Basis Period Reform for Income Tax is here

This measure will only affect businesses which operate as self-employed traders, partnerships or other unincorporated entities such as trusts and estates and non-resident companies and which draw up annual accounts to a date different to 31 March or 5 April, and businesses that commence from 6 April 2024.

It will represent a significant change for these businesses and for those whose profits are significantly higher than when they first started in business, will result in additional tax charges being crystallised, which will therefore need careful planning and understanding.

This measure changes the way trading income is allocated to tax years.

What is Basis Period Reform?

Generally, businesses draw up annual accounts to the same date each year, called their ‘accounting date’. Currently, a business’s profit or loss for a tax year is usually the profit or loss for the year up to the accounting date in the tax year, called the ‘basis period’. Specific rules determine the basis period in certain cases, including during the early years of trading. These rules can create overlapping basis periods, which charge tax on profits twice and generate corresponding ‘overlap relief’ which is usually given on cessation of the business. Overall, this basis of taxation is called the ‘current year basis’.

From the tax year 2023/24 this changes this to a ‘tax year basis’ , so that a business’s profit or loss for a tax year is the profit or loss arising in the tax year itself, regardless of its accounting date. This removes the basis period rules and prevents the creation of further overlap relief. On transition to the new tax year basis all businesses’ basis periods would be aligned to the tax year and all outstanding overlap relief given. The amount of overlap relief is an historic figure based on your early years of trading. We can assist you in obtaining this figure, but as below HMRC may be able to supply;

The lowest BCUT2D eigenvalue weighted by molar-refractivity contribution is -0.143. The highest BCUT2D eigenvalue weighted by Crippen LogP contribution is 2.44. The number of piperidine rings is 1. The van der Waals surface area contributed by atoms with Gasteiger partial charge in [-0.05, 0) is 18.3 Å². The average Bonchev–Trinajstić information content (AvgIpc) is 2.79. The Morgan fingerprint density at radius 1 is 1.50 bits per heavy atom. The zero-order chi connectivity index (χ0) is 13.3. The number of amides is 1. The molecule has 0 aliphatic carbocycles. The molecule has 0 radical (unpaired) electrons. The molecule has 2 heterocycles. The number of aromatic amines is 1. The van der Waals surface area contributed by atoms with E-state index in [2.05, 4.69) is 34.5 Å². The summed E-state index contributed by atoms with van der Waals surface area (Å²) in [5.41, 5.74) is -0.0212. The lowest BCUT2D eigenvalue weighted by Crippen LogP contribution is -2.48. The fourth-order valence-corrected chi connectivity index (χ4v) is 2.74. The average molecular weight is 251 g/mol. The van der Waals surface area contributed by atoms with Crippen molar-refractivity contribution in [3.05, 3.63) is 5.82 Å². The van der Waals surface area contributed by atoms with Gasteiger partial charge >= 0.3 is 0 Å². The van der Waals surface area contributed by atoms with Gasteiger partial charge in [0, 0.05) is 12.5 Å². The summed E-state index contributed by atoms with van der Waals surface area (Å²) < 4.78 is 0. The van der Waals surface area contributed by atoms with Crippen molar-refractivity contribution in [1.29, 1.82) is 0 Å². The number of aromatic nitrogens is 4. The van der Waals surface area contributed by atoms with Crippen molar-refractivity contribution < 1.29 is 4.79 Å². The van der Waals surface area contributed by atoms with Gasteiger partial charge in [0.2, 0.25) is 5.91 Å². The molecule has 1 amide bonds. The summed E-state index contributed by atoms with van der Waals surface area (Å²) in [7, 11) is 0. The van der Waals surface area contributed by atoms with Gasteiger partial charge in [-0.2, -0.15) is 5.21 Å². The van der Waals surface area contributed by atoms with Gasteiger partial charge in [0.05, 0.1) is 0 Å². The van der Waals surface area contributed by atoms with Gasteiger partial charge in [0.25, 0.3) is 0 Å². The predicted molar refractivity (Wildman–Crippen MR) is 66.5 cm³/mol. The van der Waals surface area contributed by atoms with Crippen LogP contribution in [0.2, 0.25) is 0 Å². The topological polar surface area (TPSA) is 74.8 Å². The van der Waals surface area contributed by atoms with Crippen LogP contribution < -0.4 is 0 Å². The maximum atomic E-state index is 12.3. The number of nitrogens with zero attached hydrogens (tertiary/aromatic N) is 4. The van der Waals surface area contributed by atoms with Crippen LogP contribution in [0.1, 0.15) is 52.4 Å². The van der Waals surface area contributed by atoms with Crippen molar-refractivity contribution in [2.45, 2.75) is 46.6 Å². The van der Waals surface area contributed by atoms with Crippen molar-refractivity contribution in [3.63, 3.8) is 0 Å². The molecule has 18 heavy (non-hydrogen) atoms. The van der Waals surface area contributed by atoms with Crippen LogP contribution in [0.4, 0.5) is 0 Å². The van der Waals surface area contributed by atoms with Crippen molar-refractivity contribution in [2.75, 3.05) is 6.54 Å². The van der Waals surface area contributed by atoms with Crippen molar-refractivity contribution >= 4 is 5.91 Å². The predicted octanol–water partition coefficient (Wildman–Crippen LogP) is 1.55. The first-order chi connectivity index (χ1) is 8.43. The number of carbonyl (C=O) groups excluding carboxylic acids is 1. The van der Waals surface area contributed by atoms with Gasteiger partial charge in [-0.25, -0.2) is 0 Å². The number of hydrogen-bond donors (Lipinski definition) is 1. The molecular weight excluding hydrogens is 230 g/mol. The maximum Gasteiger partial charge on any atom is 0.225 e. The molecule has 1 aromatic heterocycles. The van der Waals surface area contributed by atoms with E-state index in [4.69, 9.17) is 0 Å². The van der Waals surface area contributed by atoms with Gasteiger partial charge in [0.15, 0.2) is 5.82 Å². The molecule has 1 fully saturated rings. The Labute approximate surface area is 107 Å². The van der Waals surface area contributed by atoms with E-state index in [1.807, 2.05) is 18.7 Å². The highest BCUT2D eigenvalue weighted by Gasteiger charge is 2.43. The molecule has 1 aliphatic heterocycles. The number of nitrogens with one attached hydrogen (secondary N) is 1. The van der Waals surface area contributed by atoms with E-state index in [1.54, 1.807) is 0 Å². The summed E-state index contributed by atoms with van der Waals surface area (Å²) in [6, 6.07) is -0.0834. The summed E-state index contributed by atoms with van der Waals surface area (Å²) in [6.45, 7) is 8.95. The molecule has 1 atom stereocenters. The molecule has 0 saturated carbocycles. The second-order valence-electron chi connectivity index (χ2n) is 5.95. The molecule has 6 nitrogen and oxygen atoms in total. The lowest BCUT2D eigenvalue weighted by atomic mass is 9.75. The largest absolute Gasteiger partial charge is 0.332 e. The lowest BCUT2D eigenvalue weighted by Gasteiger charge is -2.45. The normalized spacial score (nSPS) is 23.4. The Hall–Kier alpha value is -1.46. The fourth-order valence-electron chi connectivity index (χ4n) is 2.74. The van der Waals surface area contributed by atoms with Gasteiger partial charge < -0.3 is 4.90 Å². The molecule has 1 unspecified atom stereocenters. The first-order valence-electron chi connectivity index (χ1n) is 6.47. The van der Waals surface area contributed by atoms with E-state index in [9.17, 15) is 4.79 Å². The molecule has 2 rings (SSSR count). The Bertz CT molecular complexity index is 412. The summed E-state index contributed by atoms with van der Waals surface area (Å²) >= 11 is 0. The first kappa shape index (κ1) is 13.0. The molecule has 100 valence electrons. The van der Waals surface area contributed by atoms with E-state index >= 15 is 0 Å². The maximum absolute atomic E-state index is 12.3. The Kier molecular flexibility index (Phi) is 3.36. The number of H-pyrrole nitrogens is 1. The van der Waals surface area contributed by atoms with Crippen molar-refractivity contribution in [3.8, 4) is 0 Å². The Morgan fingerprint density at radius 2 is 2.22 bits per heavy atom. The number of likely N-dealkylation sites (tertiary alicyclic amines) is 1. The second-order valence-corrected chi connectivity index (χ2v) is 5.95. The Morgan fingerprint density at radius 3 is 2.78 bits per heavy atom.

How does Basis Period Reform work?

In the tax year 2023/24, the “transitional year” for basis period reform, many businesses will have additional taxable profits to report. The taxable profits for 2023/24 are split into two parts:

  • the standard part: taxable profit for the accounting period (AP) ending in 2023/24, and
  • the transitional part: taxable profit between the end of the AP in 2023/24 and 5 April 2024.

So for a business with a 31 December AP end that means:

  • standard part: 1 January 2023 to 31 December 2023
  • transitional part: 1 January 2024 to 5 April 2024.

Any unused overlap relief will be included on the 2024 tax return and automatically deducted from the transitional part.

The net transitional profit is then spread over the five tax years 2023/24 to 2027/28. Although the default will be to allocate the transitional part evenly over those five years, this is not compulsory. The allocation can be accelerated by bringing in more than the minimum additional profit in any of the five years, as best suits the taxpayer’s situation, and careful consideration needs to be given as to the likely income levels in these tax years. If say income in 2027/28 is likely to be over £100,000 but income before that lower at say £60,000 it may be worth taking more of the transitional profits into the years 2023/24 to 2026/27, reducing the amount added in 2027/28. 

Cashflow considerations

Although the above can result in absolute reductions in tax payable, the way the transitional profits are allocated can also be key to the taxpayer’s cashflow.

For the current tax year, payments on account are based on tax year 2022/23, so not affected. But over the five following years, the amounts payable at 31 July and 31 January will fluctuate depending on how the transitional profit is spread and some taxpayers will want to be aware of their options.

Cessation and Incorporation

It may be that some businesses with high profits could consider incorporation to shelter some profits in the transitional years from higher rates of income tax. Perhaps using company pension contributions to minimise Corporation Tax also.

If considering incorporation or otherwise ceasing a Partnership or Sole Trader business the timing of the cessation needs to be considered. When a business ceases on or before 5 April 2024, “old rules” apply. Any overlap relief brought forward will be deducted from the final year’s profits and there will be no spreading of the transitional part.

Further details can be found at the link below;